The Tanzania Wildlife Authority (TWA) has auctioned off 3.5 tonnes of hippo teeth.

Hunting company Ontour Tanzania bought 12,467 pieces for about $13,600 (£9,600). Some teeth had been carved and stylised into small trinkets.

James Wakibara, head of the TWA, said that the teeth belonged to hippos that had died from natural causes or from encounters with humans. The proceeds from the auction would be donated to conservation efforts, he added.

While the auction was legal, conservationists worry that it could encourage further illegal poaching of a species that is already vulnerable, reports National Geographic.

Hippopotamus ivory has become a substitute for elephant ivory since trade in that was declared illegal worldwide in 1990. The trade in hippo ivory is regulated by the Convention of International Trade in Endangered species (CITES) but some bans have been applied locally such as in Uganda since 2014.

Experts are worried that the focus on the fight against elephant poachers has distracted conservationists as poachers become increasingly interested in hippo ivory, a trade that is subject to looser regulations.

But Wakibara dismissed such concerns. "There is no reason to worry that this trophy auctioning will be a precursor for illegal exports," he said.

According to some observers, legal sales of ivory such as the one in Tanzania could possibly slow illegal trade on the black market. In 2008, the Economist argued in an editorial that the legal sale could depress the price of ivory on the market and "reduce the incentive to poach".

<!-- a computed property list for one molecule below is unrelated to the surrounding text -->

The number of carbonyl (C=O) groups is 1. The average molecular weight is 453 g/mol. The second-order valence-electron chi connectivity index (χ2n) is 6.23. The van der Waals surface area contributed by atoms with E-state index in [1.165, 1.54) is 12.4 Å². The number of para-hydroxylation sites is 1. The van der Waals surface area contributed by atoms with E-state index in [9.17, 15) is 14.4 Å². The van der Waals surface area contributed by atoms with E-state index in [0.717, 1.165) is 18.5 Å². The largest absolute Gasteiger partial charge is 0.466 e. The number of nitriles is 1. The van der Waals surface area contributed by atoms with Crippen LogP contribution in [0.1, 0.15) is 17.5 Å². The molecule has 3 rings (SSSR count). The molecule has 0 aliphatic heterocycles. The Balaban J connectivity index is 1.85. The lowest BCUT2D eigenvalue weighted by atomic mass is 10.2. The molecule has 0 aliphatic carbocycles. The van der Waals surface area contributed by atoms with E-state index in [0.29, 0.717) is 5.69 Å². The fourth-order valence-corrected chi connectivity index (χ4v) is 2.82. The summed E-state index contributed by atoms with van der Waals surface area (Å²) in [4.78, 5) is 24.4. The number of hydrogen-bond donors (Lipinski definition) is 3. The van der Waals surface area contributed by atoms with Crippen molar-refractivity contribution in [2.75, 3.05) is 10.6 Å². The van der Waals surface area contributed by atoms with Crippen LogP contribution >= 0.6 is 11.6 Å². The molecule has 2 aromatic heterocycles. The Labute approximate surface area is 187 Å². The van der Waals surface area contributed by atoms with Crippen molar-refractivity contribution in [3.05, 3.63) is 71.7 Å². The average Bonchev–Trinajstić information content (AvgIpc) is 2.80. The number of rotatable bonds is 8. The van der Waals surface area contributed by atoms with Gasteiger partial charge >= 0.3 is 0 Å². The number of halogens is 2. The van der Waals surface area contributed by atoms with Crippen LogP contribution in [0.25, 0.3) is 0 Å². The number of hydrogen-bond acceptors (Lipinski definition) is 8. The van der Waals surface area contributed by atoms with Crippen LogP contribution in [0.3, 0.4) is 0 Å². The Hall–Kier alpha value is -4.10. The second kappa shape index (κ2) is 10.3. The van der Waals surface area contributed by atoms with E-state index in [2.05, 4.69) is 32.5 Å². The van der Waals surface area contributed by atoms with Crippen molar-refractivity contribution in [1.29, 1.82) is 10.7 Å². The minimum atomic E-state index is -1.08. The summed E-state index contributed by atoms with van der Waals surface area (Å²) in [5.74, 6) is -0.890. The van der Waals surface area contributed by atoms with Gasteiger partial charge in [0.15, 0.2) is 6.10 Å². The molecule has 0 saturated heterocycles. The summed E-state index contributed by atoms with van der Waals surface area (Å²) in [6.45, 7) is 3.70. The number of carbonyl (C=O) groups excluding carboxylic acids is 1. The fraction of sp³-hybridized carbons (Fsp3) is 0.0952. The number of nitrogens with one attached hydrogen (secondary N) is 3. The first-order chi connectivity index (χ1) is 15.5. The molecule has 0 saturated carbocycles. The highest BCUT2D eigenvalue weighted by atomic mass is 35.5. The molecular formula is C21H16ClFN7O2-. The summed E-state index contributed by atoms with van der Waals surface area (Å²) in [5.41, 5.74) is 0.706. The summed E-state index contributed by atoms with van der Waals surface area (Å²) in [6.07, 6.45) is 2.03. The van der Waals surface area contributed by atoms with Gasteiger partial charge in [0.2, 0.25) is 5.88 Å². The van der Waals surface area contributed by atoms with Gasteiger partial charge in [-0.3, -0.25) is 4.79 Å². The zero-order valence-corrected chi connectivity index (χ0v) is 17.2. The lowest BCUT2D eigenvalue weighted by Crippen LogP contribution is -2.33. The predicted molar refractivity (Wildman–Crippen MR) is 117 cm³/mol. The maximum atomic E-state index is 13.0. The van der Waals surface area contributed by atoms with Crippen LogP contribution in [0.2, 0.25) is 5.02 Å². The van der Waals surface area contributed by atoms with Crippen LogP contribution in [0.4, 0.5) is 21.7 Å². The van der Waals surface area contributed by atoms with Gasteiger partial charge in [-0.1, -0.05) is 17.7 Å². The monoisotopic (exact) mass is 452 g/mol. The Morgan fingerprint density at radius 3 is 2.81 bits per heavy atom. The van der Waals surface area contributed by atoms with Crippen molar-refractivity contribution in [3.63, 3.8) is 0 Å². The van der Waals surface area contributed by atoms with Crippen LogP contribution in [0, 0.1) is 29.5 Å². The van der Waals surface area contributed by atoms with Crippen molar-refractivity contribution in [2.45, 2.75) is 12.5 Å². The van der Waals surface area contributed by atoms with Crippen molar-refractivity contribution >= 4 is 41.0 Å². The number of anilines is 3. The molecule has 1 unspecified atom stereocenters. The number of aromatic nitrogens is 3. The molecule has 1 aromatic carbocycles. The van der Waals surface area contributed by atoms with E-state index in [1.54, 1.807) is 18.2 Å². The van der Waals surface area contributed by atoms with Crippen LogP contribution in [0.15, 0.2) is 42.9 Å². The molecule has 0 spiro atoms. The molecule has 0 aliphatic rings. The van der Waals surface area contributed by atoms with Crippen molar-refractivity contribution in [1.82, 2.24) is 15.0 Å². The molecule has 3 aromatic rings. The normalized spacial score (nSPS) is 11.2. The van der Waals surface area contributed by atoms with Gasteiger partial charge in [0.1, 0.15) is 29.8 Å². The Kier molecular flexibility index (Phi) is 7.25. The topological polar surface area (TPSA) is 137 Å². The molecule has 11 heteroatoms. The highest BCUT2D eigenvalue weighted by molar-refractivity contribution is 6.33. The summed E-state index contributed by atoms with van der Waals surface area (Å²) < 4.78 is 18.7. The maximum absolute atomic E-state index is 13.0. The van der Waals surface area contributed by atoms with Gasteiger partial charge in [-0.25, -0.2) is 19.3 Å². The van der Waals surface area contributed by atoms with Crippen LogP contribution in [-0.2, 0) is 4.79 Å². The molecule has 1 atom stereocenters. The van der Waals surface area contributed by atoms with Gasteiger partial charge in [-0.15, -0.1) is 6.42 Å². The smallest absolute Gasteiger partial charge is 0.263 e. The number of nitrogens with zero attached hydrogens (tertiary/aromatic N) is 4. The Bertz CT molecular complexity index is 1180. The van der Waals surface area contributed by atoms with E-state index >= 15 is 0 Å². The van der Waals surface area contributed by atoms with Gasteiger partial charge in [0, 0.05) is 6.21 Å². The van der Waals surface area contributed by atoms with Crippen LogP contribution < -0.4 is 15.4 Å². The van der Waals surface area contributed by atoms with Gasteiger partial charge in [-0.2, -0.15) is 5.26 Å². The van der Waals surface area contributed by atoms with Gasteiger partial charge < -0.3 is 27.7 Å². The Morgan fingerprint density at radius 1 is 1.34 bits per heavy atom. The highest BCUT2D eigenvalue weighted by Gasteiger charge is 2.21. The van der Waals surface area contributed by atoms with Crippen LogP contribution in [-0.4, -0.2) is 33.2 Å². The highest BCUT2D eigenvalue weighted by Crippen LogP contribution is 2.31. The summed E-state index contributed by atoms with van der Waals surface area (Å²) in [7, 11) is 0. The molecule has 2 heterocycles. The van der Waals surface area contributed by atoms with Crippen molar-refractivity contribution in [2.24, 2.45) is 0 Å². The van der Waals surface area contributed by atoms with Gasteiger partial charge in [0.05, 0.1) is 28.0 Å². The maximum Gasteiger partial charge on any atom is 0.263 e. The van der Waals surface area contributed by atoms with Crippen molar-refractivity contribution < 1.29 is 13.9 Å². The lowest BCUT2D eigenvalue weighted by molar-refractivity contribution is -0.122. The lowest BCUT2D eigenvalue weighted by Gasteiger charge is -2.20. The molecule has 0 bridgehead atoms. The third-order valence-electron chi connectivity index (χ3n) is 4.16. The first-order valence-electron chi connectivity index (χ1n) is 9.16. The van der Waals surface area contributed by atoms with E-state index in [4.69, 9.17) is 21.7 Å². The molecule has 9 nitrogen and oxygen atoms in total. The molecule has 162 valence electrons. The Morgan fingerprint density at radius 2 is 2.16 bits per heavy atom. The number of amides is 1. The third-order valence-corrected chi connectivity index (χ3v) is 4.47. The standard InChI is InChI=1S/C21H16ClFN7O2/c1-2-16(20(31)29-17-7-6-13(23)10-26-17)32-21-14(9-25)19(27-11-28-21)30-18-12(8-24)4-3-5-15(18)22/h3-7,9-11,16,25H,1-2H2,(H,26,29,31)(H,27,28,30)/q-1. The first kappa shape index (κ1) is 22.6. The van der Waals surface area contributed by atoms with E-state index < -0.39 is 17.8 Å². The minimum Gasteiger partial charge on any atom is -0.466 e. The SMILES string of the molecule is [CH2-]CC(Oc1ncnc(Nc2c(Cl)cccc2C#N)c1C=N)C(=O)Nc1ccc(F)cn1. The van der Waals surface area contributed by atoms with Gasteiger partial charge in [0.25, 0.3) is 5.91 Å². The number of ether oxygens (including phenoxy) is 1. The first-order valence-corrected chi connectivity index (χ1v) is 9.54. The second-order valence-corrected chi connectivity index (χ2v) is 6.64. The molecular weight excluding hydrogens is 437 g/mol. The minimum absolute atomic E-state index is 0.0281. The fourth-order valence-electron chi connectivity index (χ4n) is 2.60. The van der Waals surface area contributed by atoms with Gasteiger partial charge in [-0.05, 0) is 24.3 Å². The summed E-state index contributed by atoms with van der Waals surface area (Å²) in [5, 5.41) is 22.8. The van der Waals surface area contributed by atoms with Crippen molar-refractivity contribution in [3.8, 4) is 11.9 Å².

However, a 2008 legal auction did little to stop or even reduce the trade of elephant ivory on the black market and may even have caused it to spike.

Kenya ivory
Kenya Wildlife Services rangers pile elephant ivory onto a pyre Tony Karumba/AFP

A loosely regulated trade

Because of poaching and the effect of climate change, hippos are listed as vulnerable by the International Union for Conservation of Nature (IUCN) and are close to being declared endangered, the next step towards extinction.

According to a 2017 study published in the African Journal of Ecology, most of the hippo ivory from Africa is sent to Hong Kong and either sold there or shipped to the US and Europe.

The Hong Kong authorities declared 66 tonnes of hippo teeth for commercial use between 2004 and 2014. Experts believe more ivory is being traded illegally on the black market.

Tanzania and Uganda are regarded as the biggest exporters of hippo ivory to Hong Kong, making up 75% of the legal trade.

In 2001 there were about 20,000 hippos still living in Tanzania, although experts argue that the numbers need to be updated.

Since 2001, Tanzania has restricted exports to 23,300lbs a year. However, according to the study's co-authors Alexandra Anderson and Luke Gibson, there was no way of accurately measuring that because not all shipments were properly reported.

"Since 2004, Tanzanian authorities have declared just one shipment of hippo teeth to Hong Kong—though records from Hong Kong indicate others," they write.

Hong Kong is to implement a domestic ivory ban in 2021 but Anderson and Gibson were sceptical it would curb the sale of hippo ivory on Hong Kong's black market.